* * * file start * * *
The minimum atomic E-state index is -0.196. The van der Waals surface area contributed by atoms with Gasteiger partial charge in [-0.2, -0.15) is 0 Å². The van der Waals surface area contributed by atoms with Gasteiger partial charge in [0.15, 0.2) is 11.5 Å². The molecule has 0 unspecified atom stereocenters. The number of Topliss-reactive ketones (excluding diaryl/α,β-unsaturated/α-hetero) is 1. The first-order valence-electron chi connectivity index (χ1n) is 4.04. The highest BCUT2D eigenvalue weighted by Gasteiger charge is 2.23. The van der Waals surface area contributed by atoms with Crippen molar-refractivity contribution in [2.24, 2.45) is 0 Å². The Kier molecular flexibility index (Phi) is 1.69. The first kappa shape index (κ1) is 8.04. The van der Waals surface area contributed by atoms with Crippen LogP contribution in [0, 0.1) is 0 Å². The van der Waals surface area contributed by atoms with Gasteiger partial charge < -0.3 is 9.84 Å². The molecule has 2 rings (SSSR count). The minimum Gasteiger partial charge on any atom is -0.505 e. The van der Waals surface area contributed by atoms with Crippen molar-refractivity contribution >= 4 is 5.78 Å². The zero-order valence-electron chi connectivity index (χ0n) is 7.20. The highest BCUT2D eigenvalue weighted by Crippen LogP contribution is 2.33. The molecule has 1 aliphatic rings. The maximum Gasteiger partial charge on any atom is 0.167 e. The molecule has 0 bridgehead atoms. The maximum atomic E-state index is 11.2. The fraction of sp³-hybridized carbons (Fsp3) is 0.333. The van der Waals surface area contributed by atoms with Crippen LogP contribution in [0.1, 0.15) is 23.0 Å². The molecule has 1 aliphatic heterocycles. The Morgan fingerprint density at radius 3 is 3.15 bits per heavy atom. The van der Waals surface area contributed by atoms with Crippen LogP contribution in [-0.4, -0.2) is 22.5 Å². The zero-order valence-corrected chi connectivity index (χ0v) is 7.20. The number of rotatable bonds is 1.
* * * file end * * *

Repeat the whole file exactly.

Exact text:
The minimum atomic E-state index is -0.196. The van der Waals surface area contributed by atoms with Gasteiger partial charge in [-0.2, -0.15) is 0 Å². The van der Waals surface area contributed by atoms with Gasteiger partial charge in [0.15, 0.2) is 11.5 Å². The molecule has 0 unspecified atom stereocenters. The number of Topliss-reactive ketones (excluding diaryl/α,β-unsaturated/α-hetero) is 1. The first-order valence-electron chi connectivity index (χ1n) is 4.04. The highest BCUT2D eigenvalue weighted by Gasteiger charge is 2.23. The van der Waals surface area contributed by atoms with Crippen molar-refractivity contribution in [2.24, 2.45) is 0 Å². The Kier molecular flexibility index (Phi) is 1.69. The first kappa shape index (κ1) is 8.04. The van der Waals surface area contributed by atoms with Crippen LogP contribution in [0, 0.1) is 0 Å². The van der Waals surface area contributed by atoms with Gasteiger partial charge < -0.3 is 9.84 Å². The molecule has 2 rings (SSSR count). The minimum Gasteiger partial charge on any atom is -0.505 e. The van der Waals surface area contributed by atoms with Crippen molar-refractivity contribution >= 4 is 5.78 Å². The zero-order valence-electron chi connectivity index (χ0n) is 7.20. The highest BCUT2D eigenvalue weighted by Crippen LogP contribution is 2.33. The molecule has 1 aliphatic rings. The maximum Gasteiger partial charge on any atom is 0.167 e. The molecule has 0 bridgehead atoms. The maximum atomic E-state index is 11.2. The fraction of sp³-hybridized carbons (Fsp3) is 0.333. The van der Waals surface area contributed by atoms with Crippen LogP contribution in [0.1, 0.15) is 23.0 Å². The molecule has 1 aliphatic heterocycles. The Morgan fingerprint density at radius 3 is 3.15 bits per heavy atom. The van der Waals surface area contributed by atoms with Crippen LogP contribution in [-0.4, -0.2) is 22.5 Å². The zero-order valence-corrected chi connectivity index (χ0v) is 7.20. The number of rotatable bonds is 1.